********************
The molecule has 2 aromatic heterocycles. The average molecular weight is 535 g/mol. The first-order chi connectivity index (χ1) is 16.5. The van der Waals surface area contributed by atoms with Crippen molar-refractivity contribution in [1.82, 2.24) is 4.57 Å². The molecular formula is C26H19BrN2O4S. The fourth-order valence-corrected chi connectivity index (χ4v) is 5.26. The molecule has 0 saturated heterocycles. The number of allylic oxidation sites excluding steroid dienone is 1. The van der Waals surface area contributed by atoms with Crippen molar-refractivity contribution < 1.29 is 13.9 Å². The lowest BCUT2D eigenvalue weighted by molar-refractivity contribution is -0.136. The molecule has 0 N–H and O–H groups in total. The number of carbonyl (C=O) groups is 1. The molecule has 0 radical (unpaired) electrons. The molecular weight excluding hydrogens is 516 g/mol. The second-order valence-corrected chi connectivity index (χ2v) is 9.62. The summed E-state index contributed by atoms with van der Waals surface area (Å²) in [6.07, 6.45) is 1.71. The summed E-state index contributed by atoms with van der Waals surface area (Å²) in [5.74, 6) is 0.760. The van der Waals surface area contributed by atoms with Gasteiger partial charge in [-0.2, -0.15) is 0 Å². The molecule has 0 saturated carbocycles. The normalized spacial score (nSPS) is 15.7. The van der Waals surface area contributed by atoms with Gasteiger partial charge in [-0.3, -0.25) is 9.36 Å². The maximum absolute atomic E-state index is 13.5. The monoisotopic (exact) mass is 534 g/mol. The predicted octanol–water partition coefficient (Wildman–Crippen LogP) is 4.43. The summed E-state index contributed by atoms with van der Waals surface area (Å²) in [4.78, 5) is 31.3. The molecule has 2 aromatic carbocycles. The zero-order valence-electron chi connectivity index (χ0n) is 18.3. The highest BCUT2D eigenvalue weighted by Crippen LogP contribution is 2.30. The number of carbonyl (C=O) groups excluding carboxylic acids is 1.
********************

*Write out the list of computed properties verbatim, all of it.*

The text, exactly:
The molecule has 2 aromatic heterocycles. The average molecular weight is 535 g/mol. The first-order chi connectivity index (χ1) is 16.5. The van der Waals surface area contributed by atoms with Crippen molar-refractivity contribution in [1.82, 2.24) is 4.57 Å². The molecular formula is C26H19BrN2O4S. The fourth-order valence-corrected chi connectivity index (χ4v) is 5.26. The molecule has 0 saturated heterocycles. The number of allylic oxidation sites excluding steroid dienone is 1. The van der Waals surface area contributed by atoms with Crippen molar-refractivity contribution < 1.29 is 13.9 Å². The lowest BCUT2D eigenvalue weighted by molar-refractivity contribution is -0.136. The molecule has 0 N–H and O–H groups in total. The number of carbonyl (C=O) groups is 1. The molecule has 0 radical (unpaired) electrons. The molecular weight excluding hydrogens is 516 g/mol. The second-order valence-corrected chi connectivity index (χ2v) is 9.62. The summed E-state index contributed by atoms with van der Waals surface area (Å²) in [6.07, 6.45) is 1.71. The summed E-state index contributed by atoms with van der Waals surface area (Å²) in [5.74, 6) is 0.760. The van der Waals surface area contributed by atoms with Gasteiger partial charge in [-0.2, -0.15) is 0 Å². The molecule has 0 saturated carbocycles. The normalized spacial score (nSPS) is 15.7. The van der Waals surface area contributed by atoms with Gasteiger partial charge in [-0.3, -0.25) is 9.36 Å². The maximum absolute atomic E-state index is 13.5. The monoisotopic (exact) mass is 534 g/mol. The predicted octanol–water partition coefficient (Wildman–Crippen LogP) is 4.43. The summed E-state index contributed by atoms with van der Waals surface area (Å²) in [4.78, 5) is 31.3. The molecule has 2 aromatic carbocycles. The zero-order valence-electron chi connectivity index (χ0n) is 18.3. The highest BCUT2D eigenvalue weighted by Crippen LogP contribution is 2.30. The number of carbonyl (C=O) groups excluding carboxylic acids is 1.